A high-ranking official with CN Rail was in Regina on Tuesday, talking about measures taken to improve grain movement.
CN Executive Vice President of Corporate Affairs Sean Finn says the company is meeting its target of spotting at least 5,500 rail cars per week.
“Our challenge is to make sure we don’t lose our momentum and keep on focussing on serving our grain customers while not neglecting our other customers.”
CN supplied 74 per cent of rail cars ordered by grain companies in week 33 of the shipping season, according to statistics from the Ag Transport Coalition. The railway has improved for three consecutive weeks after hitting a low of 17 per cent.
CN has been scrambling to rehire and train new staff, as well as adding locomotive power.
“One lesson learned from this process is that we need to have excess capacity, not just in locomotives and track, we need excess capacity for crews. Maybe should we look at how we right-size the business when we have a downturn,” Finn said.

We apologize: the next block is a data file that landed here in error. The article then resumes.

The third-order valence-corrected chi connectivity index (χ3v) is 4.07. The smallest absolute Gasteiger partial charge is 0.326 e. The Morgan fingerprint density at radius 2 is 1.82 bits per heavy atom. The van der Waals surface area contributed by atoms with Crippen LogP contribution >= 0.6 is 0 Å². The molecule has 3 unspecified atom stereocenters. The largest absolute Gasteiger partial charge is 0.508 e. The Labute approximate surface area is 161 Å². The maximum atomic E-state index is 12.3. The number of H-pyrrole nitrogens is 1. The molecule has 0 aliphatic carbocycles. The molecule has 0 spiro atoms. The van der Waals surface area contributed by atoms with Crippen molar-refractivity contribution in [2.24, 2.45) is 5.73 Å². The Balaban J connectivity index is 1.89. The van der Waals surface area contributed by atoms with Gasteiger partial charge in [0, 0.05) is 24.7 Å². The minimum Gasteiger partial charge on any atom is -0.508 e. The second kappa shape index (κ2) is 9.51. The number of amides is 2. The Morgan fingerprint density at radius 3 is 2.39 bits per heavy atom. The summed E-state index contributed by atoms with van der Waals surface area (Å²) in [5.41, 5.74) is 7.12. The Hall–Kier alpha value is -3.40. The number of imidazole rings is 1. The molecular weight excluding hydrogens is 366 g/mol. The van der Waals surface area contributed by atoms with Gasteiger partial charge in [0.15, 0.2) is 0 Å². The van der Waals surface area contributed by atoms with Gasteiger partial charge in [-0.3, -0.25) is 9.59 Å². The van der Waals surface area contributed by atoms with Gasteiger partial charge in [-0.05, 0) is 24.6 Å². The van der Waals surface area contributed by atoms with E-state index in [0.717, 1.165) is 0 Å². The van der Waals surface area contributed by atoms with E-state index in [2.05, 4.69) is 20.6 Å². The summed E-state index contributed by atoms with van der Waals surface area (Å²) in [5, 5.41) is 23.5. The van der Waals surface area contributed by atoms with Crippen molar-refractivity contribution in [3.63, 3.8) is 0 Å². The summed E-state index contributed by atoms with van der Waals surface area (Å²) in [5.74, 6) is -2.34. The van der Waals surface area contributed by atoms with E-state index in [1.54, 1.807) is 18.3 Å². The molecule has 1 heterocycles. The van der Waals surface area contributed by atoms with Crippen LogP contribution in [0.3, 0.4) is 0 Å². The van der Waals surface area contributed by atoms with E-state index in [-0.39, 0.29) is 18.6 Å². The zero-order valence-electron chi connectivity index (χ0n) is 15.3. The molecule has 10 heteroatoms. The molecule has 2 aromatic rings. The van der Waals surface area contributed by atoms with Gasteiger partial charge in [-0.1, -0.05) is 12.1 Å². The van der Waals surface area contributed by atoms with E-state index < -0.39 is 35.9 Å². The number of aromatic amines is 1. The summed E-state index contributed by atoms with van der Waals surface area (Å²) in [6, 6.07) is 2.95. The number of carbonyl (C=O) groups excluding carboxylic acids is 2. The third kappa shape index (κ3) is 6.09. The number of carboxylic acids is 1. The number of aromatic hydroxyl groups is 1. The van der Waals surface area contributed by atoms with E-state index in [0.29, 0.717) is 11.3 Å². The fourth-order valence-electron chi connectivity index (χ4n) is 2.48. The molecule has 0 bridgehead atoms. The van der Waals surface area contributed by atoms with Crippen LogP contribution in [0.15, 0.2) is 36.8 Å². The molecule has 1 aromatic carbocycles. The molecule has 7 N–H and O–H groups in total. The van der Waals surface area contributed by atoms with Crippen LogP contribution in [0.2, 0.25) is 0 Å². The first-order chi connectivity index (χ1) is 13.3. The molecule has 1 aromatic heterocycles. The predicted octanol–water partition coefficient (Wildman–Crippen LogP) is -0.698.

CN cut jobs prior to 2017 following six consecutive quarters of negative growth. Finn says they only expected three per cent growth last year, but it turned out to be double digit increases for some commodities.
“When we let people off before the growth in 2017, we weren’t quick enough to bring them back. Ultimately, people make choices when they are not called back to work.”
The company is busy training new employees at its facilities in Winnipeg.
Finn admits there is some work to do in re-establishing farmers’ trust in CN’s service reliability. He is confident measures contained in Bill C-49 will avoid a repeat next winter.
“We will be required to provide a plan in July of how we intend to move the crop based on estimates. By October, we will have to have a plan for winter . . . . I think we will be a lot more focussed.”
The amended version of Bill C-49 is in Parliament. Grain companies and farm groups hope the legislation can be passed before June 22, when MP’s go on their summer break.
(above photo: CN photo of trainees in Winnipeg)